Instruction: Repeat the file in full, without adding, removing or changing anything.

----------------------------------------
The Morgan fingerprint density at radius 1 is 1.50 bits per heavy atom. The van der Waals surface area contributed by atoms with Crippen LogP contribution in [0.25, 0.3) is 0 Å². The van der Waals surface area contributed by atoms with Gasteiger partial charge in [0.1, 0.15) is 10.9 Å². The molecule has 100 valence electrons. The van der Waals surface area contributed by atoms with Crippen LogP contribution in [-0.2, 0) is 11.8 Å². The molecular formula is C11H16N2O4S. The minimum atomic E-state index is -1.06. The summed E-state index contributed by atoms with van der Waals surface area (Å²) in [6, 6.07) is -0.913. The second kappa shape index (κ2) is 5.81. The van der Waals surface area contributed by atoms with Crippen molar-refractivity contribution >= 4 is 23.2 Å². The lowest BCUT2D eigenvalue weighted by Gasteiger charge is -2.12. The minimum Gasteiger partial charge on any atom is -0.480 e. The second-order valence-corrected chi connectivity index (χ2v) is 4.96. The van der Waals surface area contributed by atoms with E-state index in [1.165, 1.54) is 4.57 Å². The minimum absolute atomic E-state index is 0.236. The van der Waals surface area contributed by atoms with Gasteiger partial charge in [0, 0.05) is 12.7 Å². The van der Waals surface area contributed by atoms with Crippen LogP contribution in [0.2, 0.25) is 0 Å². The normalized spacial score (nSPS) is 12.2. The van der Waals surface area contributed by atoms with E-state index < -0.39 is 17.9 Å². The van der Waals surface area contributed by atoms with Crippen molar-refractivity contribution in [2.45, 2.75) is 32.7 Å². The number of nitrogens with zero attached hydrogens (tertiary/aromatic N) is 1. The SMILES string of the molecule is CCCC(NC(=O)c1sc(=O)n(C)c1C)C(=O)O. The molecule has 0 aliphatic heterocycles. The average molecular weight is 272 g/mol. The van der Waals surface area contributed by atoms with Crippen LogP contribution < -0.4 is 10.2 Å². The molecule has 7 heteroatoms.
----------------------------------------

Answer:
The Morgan fingerprint density at radius 1 is 1.50 bits per heavy atom. The van der Waals surface area contributed by atoms with Crippen LogP contribution in [0.25, 0.3) is 0 Å². The van der Waals surface area contributed by atoms with Gasteiger partial charge in [0.1, 0.15) is 10.9 Å². The molecule has 100 valence electrons. The van der Waals surface area contributed by atoms with Crippen LogP contribution in [-0.2, 0) is 11.8 Å². The molecular formula is C11H16N2O4S. The minimum atomic E-state index is -1.06. The summed E-state index contributed by atoms with van der Waals surface area (Å²) in [6, 6.07) is -0.913. The second kappa shape index (κ2) is 5.81. The van der Waals surface area contributed by atoms with Crippen molar-refractivity contribution >= 4 is 23.2 Å². The lowest BCUT2D eigenvalue weighted by Gasteiger charge is -2.12. The minimum Gasteiger partial charge on any atom is -0.480 e. The second-order valence-corrected chi connectivity index (χ2v) is 4.96. The van der Waals surface area contributed by atoms with E-state index in [1.165, 1.54) is 4.57 Å². The minimum absolute atomic E-state index is 0.236. The van der Waals surface area contributed by atoms with Gasteiger partial charge in [0, 0.05) is 12.7 Å². The van der Waals surface area contributed by atoms with Crippen LogP contribution in [0.2, 0.25) is 0 Å². The normalized spacial score (nSPS) is 12.2. The van der Waals surface area contributed by atoms with E-state index < -0.39 is 17.9 Å². The van der Waals surface area contributed by atoms with Crippen molar-refractivity contribution in [2.45, 2.75) is 32.7 Å². The number of nitrogens with zero attached hydrogens (tertiary/aromatic N) is 1. The SMILES string of the molecule is CCCC(NC(=O)c1sc(=O)n(C)c1C)C(=O)O. The molecule has 0 aliphatic heterocycles. The average molecular weight is 272 g/mol. The van der Waals surface area contributed by atoms with Crippen LogP contribution < -0.4 is 10.2 Å². The molecule has 7 heteroatoms.